Deep POV: Confessions of a Christian Writer

The ramblings of an emergent-realistic-edgy-working-for-God-and-the-pay-isn’t-that-great-sometimes-confused-christian-fiction writer (uh, that would be me).

Tuesday, August 16, 2005

Celebration of New Christian Fiction-August Addition

Katy Popa hosts this month's Celebration here. Grab some iced tea and settle down to read some of these great posts!

Monday, August 15, 2005

Meeting on the Bridge of Words

"... under the imaginary table that separates me from my readers, don't we secretly clasp each other's hands?" ~ Bruno Schulz
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While I was reading Madeleine L'Engle's wonderful book, Walking on Water, I came across the following: "The author and the reader 'know' each other; they meet on the bridge of words." This strikes me as being very similar to the Schultz quote and says something that is universally understood about an author and her readers. Books are not like film (now much more the world's first choice when it comes to either entertainment or enlightenment). Yes, they can be interpreted by each individual film goer, but the experience, in my humble opinion, is not nearly as intimate as the experience shared by an author and her reader. Each reader comes to the work fresh, ready to make her interpretation, to have her moment with the author. It's as if author and reader sit together in a comfortable room, perhaps before a fireplace, and talk over tea or coffee. There's a quality about it--perhaps brought on by the fact that you read lying in bed or cozily in a favorite chair--that you don't find in film. Yes, both film goer and reader can be influenced by friends or formal critics, but the reader, in the end, has the ability to defy whatever criticism she's heard/read and embrace what she's reading totally without anyone standing between her and the author. No one walks out of the theatre, no one offers sarcastic comments. Yes, just as with film, she might talk with her friends and dredge up some points about the story she liked or didn't like. That's her public persona. But when she reads, it's just her and the author ... just her and me because, of course, even though I'm not yet published I identify strongly with that author. We communicate, writer and reader. Even if I'd been dead two hundred years, we'd still communicate, and all it would take is paper and ink. I would not need a special film festival held on my behalf or a famous film critic to hype my great work. I could be with that reader in the wink of an eye; all she'd have to do is take the book down from the shelf and turn to chapter one.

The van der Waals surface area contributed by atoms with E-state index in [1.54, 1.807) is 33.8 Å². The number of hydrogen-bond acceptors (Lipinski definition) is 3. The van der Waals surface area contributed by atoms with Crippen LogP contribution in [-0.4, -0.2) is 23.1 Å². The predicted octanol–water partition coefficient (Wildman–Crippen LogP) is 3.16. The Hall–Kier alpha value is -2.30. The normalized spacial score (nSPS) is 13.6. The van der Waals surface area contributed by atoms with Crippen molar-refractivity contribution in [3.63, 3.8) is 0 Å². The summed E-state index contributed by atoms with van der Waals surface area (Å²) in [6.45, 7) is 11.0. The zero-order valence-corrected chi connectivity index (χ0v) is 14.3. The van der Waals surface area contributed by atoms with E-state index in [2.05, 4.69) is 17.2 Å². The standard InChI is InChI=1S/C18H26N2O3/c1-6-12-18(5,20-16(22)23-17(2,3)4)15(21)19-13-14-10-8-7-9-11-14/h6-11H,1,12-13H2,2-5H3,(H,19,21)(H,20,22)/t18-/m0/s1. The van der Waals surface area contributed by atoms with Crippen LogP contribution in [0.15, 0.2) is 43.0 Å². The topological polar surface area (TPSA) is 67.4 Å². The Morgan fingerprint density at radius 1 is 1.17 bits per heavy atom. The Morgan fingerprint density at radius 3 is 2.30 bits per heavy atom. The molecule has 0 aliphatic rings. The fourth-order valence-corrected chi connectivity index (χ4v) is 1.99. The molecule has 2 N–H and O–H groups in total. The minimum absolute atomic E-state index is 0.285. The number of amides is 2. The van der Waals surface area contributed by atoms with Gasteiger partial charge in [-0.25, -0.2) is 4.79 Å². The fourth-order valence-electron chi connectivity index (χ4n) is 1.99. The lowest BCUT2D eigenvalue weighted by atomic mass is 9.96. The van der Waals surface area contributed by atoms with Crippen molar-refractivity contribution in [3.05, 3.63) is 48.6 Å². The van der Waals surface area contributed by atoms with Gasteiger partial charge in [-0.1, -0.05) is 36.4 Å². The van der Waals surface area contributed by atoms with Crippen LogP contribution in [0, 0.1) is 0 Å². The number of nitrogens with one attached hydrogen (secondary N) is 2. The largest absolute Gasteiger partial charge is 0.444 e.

That, to me, is magical.

Friday, August 05, 2005

Faith in Fiction Short Story Contest

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f a i t h * i n * f i c t i o n: The Next Short Story Contest:

While all my short stories always end up being novels, I'm sure other people will want to enter Dave's second contest, so here are the rules!
1. 3000 words or less.
2. I have no definition for what a conversion story is, but we're talking about some Christian salvific experience. It also needs to be fiction, no autobiography or memoir.
3. Deadline will be Friday, September 30, 5:00pm central time. Earlier is appreciated.
4. I haven't talked with anybody about partnering on this one, but I'll try to track somebody down. Let me know if you have suggestions or contacts at online journals.
5. There will be prizes for the chosen finalists. They will be more symbolic than impressive. Unless someone wants to give me a grant.
6. But remember, these things get read and a book contract emerged out of the last group.

Wednesday, August 03, 2005

Adding Emphasis

Chicago Manual of Style - Q&A

I saw this on the CMOS site today. Most writers I know use italics and quotation marks in these ways, yet look what they say about both! [I agree with not using exclamation and question marks together!] What do you think?
Q. To emphasize a word in the narrative (not dialog), is it acceptable to use italics or should I use "“quotation marks"? Also, can a question mark and an exclamation point be combined (?!) to emphasize the question, i.e., "Are you calling me a liar?!?”" Thanks!

A. Chicago style discourages the use of italics for emphasis and forbids multiple punctuation; both are rarely appropriate in scholarly writing. Quotation marks do not usually indicate emphasis. Rather, they indicate irony or double entendre, both of which are also discouraged in academic publishing. Even in fiction, such tricks may be taken as a sign of hack writing. Try to convey emphasis through phrasing, rather than with typographic bells and whistles. You will be surprised how much more quietly powerful writing can be with all the exclamation points removed. Try to reserve those marks for shouting. [Emphasis added.]

Monday, August 01, 2005

Self-published book on Jesus

The Sun Herald | 07/31/2005 | Self-published book on Jesus takes off
In two years, David Gregory Smith's self-published book about a cynical, overworked man who dines with Jesus gained a loyal following. And it caught the attention of WaterBrook Press, the evangelical religious publishing division of Random House, which released the book on July 12.

"Dinner With a Perfect Stranger," as much a gospel lesson as a fictional narrative, seems to have stuck a chord with readers, said Smith, a Plano, Texas, resident who wrote the book under the pen name David Gregory.
Interesting, huh? Not that every self-published book will end up like this because that clearly is not the case.